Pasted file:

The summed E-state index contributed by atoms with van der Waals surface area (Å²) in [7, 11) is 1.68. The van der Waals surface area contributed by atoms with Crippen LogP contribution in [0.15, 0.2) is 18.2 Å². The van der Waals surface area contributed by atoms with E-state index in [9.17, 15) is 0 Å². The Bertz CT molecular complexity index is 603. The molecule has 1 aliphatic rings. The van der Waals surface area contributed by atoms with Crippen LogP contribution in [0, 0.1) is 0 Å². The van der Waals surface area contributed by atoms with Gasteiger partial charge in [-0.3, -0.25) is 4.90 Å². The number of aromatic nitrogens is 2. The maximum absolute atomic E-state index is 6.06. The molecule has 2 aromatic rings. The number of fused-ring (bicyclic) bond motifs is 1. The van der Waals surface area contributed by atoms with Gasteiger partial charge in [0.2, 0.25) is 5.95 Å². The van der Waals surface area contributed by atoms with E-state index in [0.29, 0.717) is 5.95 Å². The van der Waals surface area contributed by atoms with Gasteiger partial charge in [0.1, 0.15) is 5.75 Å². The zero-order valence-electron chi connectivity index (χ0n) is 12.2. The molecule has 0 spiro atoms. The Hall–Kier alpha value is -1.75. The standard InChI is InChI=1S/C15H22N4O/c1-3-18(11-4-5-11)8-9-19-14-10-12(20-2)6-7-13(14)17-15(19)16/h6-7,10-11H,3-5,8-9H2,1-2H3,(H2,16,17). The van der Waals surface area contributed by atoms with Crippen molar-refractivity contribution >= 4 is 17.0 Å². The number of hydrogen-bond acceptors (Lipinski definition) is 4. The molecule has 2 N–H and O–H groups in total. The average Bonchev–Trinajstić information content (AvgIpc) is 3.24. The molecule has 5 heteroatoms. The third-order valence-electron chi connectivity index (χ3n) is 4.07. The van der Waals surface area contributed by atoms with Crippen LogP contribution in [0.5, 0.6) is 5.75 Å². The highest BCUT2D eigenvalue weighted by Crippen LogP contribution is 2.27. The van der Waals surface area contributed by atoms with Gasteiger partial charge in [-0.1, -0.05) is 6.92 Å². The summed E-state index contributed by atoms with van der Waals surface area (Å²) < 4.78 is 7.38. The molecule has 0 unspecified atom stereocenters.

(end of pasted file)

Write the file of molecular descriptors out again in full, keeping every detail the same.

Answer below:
The summed E-state index contributed by atoms with van der Waals surface area (Å²) in [7, 11) is 1.68. The van der Waals surface area contributed by atoms with Crippen LogP contribution in [0.15, 0.2) is 18.2 Å². The van der Waals surface area contributed by atoms with E-state index in [9.17, 15) is 0 Å². The Bertz CT molecular complexity index is 603. The molecule has 1 aliphatic rings. The van der Waals surface area contributed by atoms with Crippen LogP contribution in [0, 0.1) is 0 Å². The van der Waals surface area contributed by atoms with Gasteiger partial charge in [-0.3, -0.25) is 4.90 Å². The number of aromatic nitrogens is 2. The maximum absolute atomic E-state index is 6.06. The molecule has 2 aromatic rings. The number of fused-ring (bicyclic) bond motifs is 1. The van der Waals surface area contributed by atoms with Gasteiger partial charge in [0.2, 0.25) is 5.95 Å². The van der Waals surface area contributed by atoms with E-state index in [0.29, 0.717) is 5.95 Å². The van der Waals surface area contributed by atoms with Gasteiger partial charge in [0.1, 0.15) is 5.75 Å². The zero-order valence-electron chi connectivity index (χ0n) is 12.2. The molecule has 0 spiro atoms. The Hall–Kier alpha value is -1.75. The standard InChI is InChI=1S/C15H22N4O/c1-3-18(11-4-5-11)8-9-19-14-10-12(20-2)6-7-13(14)17-15(19)16/h6-7,10-11H,3-5,8-9H2,1-2H3,(H2,16,17). The van der Waals surface area contributed by atoms with Crippen molar-refractivity contribution >= 4 is 17.0 Å². The number of hydrogen-bond acceptors (Lipinski definition) is 4. The molecule has 2 N–H and O–H groups in total. The average Bonchev–Trinajstić information content (AvgIpc) is 3.24. The molecule has 5 heteroatoms. The third-order valence-electron chi connectivity index (χ3n) is 4.07. The van der Waals surface area contributed by atoms with Crippen LogP contribution in [0.5, 0.6) is 5.75 Å². The highest BCUT2D eigenvalue weighted by Crippen LogP contribution is 2.27. The van der Waals surface area contributed by atoms with Gasteiger partial charge in [-0.1, -0.05) is 6.92 Å². The summed E-state index contributed by atoms with van der Waals surface area (Å²) < 4.78 is 7.38. The molecule has 0 unspecified atom stereocenters.